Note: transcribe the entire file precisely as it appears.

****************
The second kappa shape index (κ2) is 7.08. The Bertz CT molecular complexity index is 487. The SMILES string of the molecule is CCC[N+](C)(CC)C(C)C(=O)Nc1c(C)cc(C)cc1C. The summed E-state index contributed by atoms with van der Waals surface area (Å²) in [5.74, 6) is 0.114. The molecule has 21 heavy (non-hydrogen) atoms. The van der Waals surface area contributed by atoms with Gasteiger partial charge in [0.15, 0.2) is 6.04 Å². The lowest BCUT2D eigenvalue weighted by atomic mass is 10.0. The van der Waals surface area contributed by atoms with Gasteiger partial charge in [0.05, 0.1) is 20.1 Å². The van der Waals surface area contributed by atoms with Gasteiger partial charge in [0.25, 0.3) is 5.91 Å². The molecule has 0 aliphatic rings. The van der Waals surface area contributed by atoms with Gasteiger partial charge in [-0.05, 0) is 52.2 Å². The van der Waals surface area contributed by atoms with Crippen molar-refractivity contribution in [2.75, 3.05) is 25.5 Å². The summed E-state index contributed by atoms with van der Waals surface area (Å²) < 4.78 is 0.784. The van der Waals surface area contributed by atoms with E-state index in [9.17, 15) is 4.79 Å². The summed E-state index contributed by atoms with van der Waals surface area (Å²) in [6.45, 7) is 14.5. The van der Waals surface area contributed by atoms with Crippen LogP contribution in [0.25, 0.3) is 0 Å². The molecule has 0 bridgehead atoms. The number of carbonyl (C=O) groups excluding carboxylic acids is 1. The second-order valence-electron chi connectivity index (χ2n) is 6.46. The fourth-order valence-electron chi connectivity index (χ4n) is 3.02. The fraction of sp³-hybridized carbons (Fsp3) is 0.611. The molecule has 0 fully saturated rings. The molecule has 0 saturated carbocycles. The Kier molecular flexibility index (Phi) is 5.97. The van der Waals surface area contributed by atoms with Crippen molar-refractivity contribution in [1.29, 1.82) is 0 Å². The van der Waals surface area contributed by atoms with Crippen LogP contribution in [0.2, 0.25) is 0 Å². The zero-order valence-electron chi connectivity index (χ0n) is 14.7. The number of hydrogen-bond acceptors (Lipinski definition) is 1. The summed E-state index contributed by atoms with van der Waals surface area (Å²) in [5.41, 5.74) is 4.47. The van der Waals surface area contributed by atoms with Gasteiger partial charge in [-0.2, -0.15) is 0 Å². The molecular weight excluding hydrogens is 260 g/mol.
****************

The second kappa shape index (κ2) is 7.08. The Bertz CT molecular complexity index is 487. The SMILES string of the molecule is CCC[N+](C)(CC)C(C)C(=O)Nc1c(C)cc(C)cc1C. The summed E-state index contributed by atoms with van der Waals surface area (Å²) in [5.74, 6) is 0.114. The molecule has 21 heavy (non-hydrogen) atoms. The van der Waals surface area contributed by atoms with Gasteiger partial charge in [0.15, 0.2) is 6.04 Å². The lowest BCUT2D eigenvalue weighted by atomic mass is 10.0. The van der Waals surface area contributed by atoms with Gasteiger partial charge in [0.05, 0.1) is 20.1 Å². The van der Waals surface area contributed by atoms with Gasteiger partial charge in [0.25, 0.3) is 5.91 Å². The molecule has 0 aliphatic rings. The van der Waals surface area contributed by atoms with Gasteiger partial charge in [-0.05, 0) is 52.2 Å². The van der Waals surface area contributed by atoms with Crippen molar-refractivity contribution in [2.75, 3.05) is 25.5 Å². The summed E-state index contributed by atoms with van der Waals surface area (Å²) < 4.78 is 0.784. The van der Waals surface area contributed by atoms with E-state index in [9.17, 15) is 4.79 Å². The summed E-state index contributed by atoms with van der Waals surface area (Å²) in [6.45, 7) is 14.5. The van der Waals surface area contributed by atoms with Crippen LogP contribution in [0.25, 0.3) is 0 Å². The molecule has 0 bridgehead atoms. The number of carbonyl (C=O) groups excluding carboxylic acids is 1. The second-order valence-electron chi connectivity index (χ2n) is 6.46. The fourth-order valence-electron chi connectivity index (χ4n) is 3.02. The fraction of sp³-hybridized carbons (Fsp3) is 0.611. The molecule has 0 fully saturated rings. The molecule has 0 saturated carbocycles. The Kier molecular flexibility index (Phi) is 5.97. The van der Waals surface area contributed by atoms with Crippen molar-refractivity contribution in [1.29, 1.82) is 0 Å². The van der Waals surface area contributed by atoms with Crippen LogP contribution in [0.2, 0.25) is 0 Å². The zero-order valence-electron chi connectivity index (χ0n) is 14.7. The number of hydrogen-bond acceptors (Lipinski definition) is 1. The summed E-state index contributed by atoms with van der Waals surface area (Å²) in [5.41, 5.74) is 4.47. The van der Waals surface area contributed by atoms with Gasteiger partial charge in [-0.2, -0.15) is 0 Å². The molecular weight excluding hydrogens is 260 g/mol.